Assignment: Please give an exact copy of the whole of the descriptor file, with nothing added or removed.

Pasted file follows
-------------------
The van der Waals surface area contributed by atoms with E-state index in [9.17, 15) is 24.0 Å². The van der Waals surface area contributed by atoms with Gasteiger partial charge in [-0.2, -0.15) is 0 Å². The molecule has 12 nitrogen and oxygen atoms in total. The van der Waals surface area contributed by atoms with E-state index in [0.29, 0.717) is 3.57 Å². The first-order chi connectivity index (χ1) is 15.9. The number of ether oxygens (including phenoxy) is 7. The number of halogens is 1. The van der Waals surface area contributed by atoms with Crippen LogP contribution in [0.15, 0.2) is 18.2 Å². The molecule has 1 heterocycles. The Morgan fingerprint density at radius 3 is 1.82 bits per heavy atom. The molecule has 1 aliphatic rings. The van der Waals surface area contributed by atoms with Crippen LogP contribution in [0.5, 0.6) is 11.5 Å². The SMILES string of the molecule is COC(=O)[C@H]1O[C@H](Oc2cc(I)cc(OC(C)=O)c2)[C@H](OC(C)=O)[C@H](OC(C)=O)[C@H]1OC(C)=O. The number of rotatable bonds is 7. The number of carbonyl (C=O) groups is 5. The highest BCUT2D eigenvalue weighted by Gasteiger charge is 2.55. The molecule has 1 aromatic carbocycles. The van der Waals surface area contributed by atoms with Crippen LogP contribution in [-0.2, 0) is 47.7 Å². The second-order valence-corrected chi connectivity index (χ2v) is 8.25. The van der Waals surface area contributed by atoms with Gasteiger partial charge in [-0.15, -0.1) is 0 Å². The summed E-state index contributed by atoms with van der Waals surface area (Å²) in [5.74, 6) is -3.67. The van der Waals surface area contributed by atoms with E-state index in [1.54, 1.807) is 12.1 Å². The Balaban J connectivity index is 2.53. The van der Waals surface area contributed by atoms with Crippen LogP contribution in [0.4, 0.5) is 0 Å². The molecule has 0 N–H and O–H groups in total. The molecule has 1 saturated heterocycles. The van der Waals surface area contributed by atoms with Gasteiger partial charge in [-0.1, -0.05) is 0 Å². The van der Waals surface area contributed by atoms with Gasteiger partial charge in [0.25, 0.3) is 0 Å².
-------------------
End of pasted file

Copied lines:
The van der Waals surface area contributed by atoms with E-state index in [9.17, 15) is 24.0 Å². The van der Waals surface area contributed by atoms with Gasteiger partial charge in [-0.2, -0.15) is 0 Å². The molecule has 12 nitrogen and oxygen atoms in total. The van der Waals surface area contributed by atoms with E-state index in [0.29, 0.717) is 3.57 Å². The first-order chi connectivity index (χ1) is 15.9. The number of ether oxygens (including phenoxy) is 7. The number of halogens is 1. The van der Waals surface area contributed by atoms with Crippen LogP contribution in [0.15, 0.2) is 18.2 Å². The molecule has 1 heterocycles. The Morgan fingerprint density at radius 3 is 1.82 bits per heavy atom. The molecule has 1 aliphatic rings. The van der Waals surface area contributed by atoms with Crippen LogP contribution in [0.5, 0.6) is 11.5 Å². The SMILES string of the molecule is COC(=O)[C@H]1O[C@H](Oc2cc(I)cc(OC(C)=O)c2)[C@H](OC(C)=O)[C@H](OC(C)=O)[C@H]1OC(C)=O. The number of rotatable bonds is 7. The number of carbonyl (C=O) groups is 5. The highest BCUT2D eigenvalue weighted by Gasteiger charge is 2.55. The molecule has 1 aromatic carbocycles. The van der Waals surface area contributed by atoms with Crippen LogP contribution in [-0.2, 0) is 47.7 Å². The second-order valence-corrected chi connectivity index (χ2v) is 8.25. The van der Waals surface area contributed by atoms with Gasteiger partial charge in [-0.15, -0.1) is 0 Å². The summed E-state index contributed by atoms with van der Waals surface area (Å²) in [5.74, 6) is -3.67. The van der Waals surface area contributed by atoms with E-state index in [1.54, 1.807) is 12.1 Å². The Balaban J connectivity index is 2.53. The van der Waals surface area contributed by atoms with Crippen LogP contribution in [0.4, 0.5) is 0 Å². The molecule has 0 N–H and O–H groups in total. The molecule has 1 saturated heterocycles. The van der Waals surface area contributed by atoms with Gasteiger partial charge in [-0.1, -0.05) is 0 Å². The van der Waals surface area contributed by atoms with Gasteiger partial charge in [0.25, 0.3) is 0 Å².